This is the second of a series of two post whose aim is to prove the following recurrence theorem. Recall that a measure preserving system (shortened to m.p.s.) is a quadruple , where is a probability space and preserves the measure, i.e. for each we have .

Theorem 1Let be a m.p.s. and let have positive measure. Let be a polynomial such that . Then for any , the setis syndetic, i.e. has bounded gaps.

In the first post I developed some theory of ultrafilters that will be needed for the proof.

As is the case in many single (or even double) recurrence theorems, it is possible to establish a general statement about Hilbert spaces which imply the desired recurrence. In this case, the Hilbert space result is the following:

Theorem 2Let be a Hilbert space, let be a unitary operator on and let be a polynomial such that . Let be an idempotent ultrafilter. Then there exists a subspace such that for eachwhere denotes the orthogonal projection onto .

To prove this we will need a version of the van der Corput trick for convergence along an idempotent ultrafilter:

Lemma 3Let be an idempotent ultrafilter and let be a bounded sequence in such that for each we have –. Then also – weakly.

*Proof:* I found this nice proof on this paper of Schnell (it’s the Lemma 4 there).

For each we have that

Taking norms and using the Cauchy-Schwartz inequality (which implies that the norm of a weak limit is at most the liminf of the norms of the sequence) we get:

Now we use the Proposition 7 from my last post, together with the fact that is an idempotent ultrafilter to get:

Since was chosen arbitrarily we conclude that .

We can now proceed to prove the Hilbert space version

*Proof:* of the Theorem 2

To simplify the technical details, I will restrict the proof to the case when , for the general case, a more sophisticated choice of is required. Let

The -lim in the definition of is in the weak topology, but because the norm does not depend on it is actually a -lim in the strong topology as well. To describe the orthogonal space of , we note that for there is some such that:

It turns out that actually:

Now each arbitrary vector decomposes uniquely as the sum of its projection onto plus the orthogonal . Thus it suffices to prove that for each and that for each . We start by the second claim, and we will use the lemma 3 with :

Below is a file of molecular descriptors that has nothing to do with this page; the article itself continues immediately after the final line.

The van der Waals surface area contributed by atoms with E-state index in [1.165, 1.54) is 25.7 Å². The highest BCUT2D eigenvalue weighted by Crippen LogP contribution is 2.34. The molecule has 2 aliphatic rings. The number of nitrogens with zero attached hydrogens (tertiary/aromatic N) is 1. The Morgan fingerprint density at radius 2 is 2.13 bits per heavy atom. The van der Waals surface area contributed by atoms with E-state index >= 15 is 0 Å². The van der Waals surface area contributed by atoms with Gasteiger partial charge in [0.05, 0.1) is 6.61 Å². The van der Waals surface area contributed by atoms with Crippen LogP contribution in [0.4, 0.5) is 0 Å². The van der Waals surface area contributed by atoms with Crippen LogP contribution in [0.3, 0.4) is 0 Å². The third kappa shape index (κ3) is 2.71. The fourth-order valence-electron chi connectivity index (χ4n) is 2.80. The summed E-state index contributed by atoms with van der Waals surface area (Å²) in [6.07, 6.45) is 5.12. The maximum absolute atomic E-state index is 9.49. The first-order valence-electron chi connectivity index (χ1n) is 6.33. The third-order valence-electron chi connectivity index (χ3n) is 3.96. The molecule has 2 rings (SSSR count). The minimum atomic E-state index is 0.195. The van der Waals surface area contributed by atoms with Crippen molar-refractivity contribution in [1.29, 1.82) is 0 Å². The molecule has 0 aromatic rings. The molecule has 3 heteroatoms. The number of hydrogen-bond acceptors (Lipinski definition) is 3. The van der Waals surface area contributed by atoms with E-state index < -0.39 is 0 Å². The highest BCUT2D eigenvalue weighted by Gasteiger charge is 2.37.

so taking – and using the hypothesis on we conclude that

so by the lemma 3 we conclude that indeed when .

To prove the other claim, let and be such that . First I show that for any we have . We have by the triangular inequality that

so for each we have

The intersection is in because both sets are (the fact that the first is in uses the first part of the Corollary 9 from the first post.) Now this implies by the definition that .

Recall from the previous post the notation – and the second part of the Corollary 9. We have

Now by the previous observation that is the same as

and because the operator is continuous we can pass it to the inside and get:

Using the Proposition 7 from the first post we conclude that:

This concludes the proof. Note that the image space is not necessarily the space , we just proved that .

Now we can finally deduce theorem 1 from the Hilbert space version we just proved:

*Proof:* (of Theorem 1) Let and let be the Koopman operator defined by . We apply theorem 2 to this setting (with an arbitrary idempotent ultrafilter ). Note that the constant function is invariant under , so , and thus . Thus for any we have . Now make be the characteristic function of , we have

where in the last inequality we used Cauchy-Schwartz. On the other hand, since is a projection we have

Thus for each , the set

Note also that this happens for every idempotent ultrafilter . Finally we use the fact that a set belonging to every idempotent ultrafilter is an IP set, and hence a syndetic set.

Pingback: Applications of the coloring trick | I Can't Believe It's Not Random!